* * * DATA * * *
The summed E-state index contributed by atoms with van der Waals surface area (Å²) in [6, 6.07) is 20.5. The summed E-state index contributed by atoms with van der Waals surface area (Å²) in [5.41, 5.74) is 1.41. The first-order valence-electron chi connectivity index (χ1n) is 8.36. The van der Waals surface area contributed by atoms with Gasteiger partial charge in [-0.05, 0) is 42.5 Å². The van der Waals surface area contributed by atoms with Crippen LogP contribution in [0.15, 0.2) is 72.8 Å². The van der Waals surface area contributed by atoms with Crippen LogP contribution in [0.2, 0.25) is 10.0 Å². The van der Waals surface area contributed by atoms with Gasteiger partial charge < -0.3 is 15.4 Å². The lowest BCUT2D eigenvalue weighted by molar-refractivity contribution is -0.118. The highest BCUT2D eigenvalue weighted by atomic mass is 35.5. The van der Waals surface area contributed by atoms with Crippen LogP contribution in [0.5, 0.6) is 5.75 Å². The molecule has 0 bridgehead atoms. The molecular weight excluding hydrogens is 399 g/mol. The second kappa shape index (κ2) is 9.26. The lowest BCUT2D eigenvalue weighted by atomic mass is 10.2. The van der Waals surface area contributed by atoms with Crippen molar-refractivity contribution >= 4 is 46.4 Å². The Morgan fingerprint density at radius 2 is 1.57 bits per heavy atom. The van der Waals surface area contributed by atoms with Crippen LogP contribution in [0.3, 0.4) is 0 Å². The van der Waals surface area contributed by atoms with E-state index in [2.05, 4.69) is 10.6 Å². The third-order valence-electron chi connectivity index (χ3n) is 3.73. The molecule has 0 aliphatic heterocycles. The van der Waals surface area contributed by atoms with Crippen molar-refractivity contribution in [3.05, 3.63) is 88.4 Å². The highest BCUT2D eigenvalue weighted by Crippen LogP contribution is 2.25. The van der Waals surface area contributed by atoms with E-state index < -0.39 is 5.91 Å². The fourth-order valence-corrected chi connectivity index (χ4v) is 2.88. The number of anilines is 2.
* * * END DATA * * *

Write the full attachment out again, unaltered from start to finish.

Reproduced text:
The summed E-state index contributed by atoms with van der Waals surface area (Å²) in [6, 6.07) is 20.5. The summed E-state index contributed by atoms with van der Waals surface area (Å²) in [5.41, 5.74) is 1.41. The first-order valence-electron chi connectivity index (χ1n) is 8.36. The van der Waals surface area contributed by atoms with Gasteiger partial charge in [-0.05, 0) is 42.5 Å². The van der Waals surface area contributed by atoms with Crippen LogP contribution in [0.15, 0.2) is 72.8 Å². The van der Waals surface area contributed by atoms with Crippen LogP contribution in [0.2, 0.25) is 10.0 Å². The van der Waals surface area contributed by atoms with Gasteiger partial charge < -0.3 is 15.4 Å². The lowest BCUT2D eigenvalue weighted by molar-refractivity contribution is -0.118. The highest BCUT2D eigenvalue weighted by atomic mass is 35.5. The van der Waals surface area contributed by atoms with Crippen LogP contribution in [0.5, 0.6) is 5.75 Å². The molecule has 0 bridgehead atoms. The molecular weight excluding hydrogens is 399 g/mol. The second kappa shape index (κ2) is 9.26. The lowest BCUT2D eigenvalue weighted by atomic mass is 10.2. The van der Waals surface area contributed by atoms with Crippen molar-refractivity contribution >= 4 is 46.4 Å². The Morgan fingerprint density at radius 2 is 1.57 bits per heavy atom. The van der Waals surface area contributed by atoms with Crippen LogP contribution in [0.3, 0.4) is 0 Å². The van der Waals surface area contributed by atoms with E-state index in [2.05, 4.69) is 10.6 Å². The third-order valence-electron chi connectivity index (χ3n) is 3.73. The molecule has 0 aliphatic heterocycles. The van der Waals surface area contributed by atoms with Crippen molar-refractivity contribution in [3.05, 3.63) is 88.4 Å². The highest BCUT2D eigenvalue weighted by Crippen LogP contribution is 2.25. The van der Waals surface area contributed by atoms with E-state index < -0.39 is 5.91 Å². The fourth-order valence-corrected chi connectivity index (χ4v) is 2.88. The number of anilines is 2.